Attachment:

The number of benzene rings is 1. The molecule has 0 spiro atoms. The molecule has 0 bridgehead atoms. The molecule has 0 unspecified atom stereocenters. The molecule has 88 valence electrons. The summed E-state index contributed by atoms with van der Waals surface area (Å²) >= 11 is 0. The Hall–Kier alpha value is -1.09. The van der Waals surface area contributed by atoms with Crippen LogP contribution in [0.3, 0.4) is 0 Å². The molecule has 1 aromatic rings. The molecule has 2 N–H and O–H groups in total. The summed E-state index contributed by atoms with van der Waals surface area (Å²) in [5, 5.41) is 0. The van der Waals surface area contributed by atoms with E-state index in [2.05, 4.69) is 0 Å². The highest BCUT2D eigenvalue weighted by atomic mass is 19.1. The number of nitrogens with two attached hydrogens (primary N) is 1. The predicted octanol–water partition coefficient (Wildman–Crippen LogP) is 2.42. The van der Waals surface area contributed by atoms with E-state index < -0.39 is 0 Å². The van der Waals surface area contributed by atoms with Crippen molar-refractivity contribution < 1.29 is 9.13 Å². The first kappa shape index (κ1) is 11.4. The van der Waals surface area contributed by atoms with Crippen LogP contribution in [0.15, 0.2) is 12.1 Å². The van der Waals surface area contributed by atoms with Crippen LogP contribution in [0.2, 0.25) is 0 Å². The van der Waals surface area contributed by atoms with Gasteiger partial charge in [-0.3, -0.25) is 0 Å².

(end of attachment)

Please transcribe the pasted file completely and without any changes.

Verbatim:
The number of benzene rings is 1. The molecule has 0 spiro atoms. The molecule has 0 bridgehead atoms. The molecule has 0 unspecified atom stereocenters. The molecule has 88 valence electrons. The summed E-state index contributed by atoms with van der Waals surface area (Å²) >= 11 is 0. The Hall–Kier alpha value is -1.09. The van der Waals surface area contributed by atoms with Crippen LogP contribution in [0.3, 0.4) is 0 Å². The molecule has 1 aromatic rings. The molecule has 2 N–H and O–H groups in total. The summed E-state index contributed by atoms with van der Waals surface area (Å²) in [5, 5.41) is 0. The van der Waals surface area contributed by atoms with E-state index in [2.05, 4.69) is 0 Å². The highest BCUT2D eigenvalue weighted by atomic mass is 19.1. The number of nitrogens with two attached hydrogens (primary N) is 1. The predicted octanol–water partition coefficient (Wildman–Crippen LogP) is 2.42. The van der Waals surface area contributed by atoms with E-state index < -0.39 is 0 Å². The van der Waals surface area contributed by atoms with Crippen molar-refractivity contribution < 1.29 is 9.13 Å². The first kappa shape index (κ1) is 11.4. The van der Waals surface area contributed by atoms with Crippen LogP contribution in [0.15, 0.2) is 12.1 Å². The van der Waals surface area contributed by atoms with Crippen LogP contribution in [0.2, 0.25) is 0 Å². The van der Waals surface area contributed by atoms with Gasteiger partial charge in [-0.3, -0.25) is 0 Å².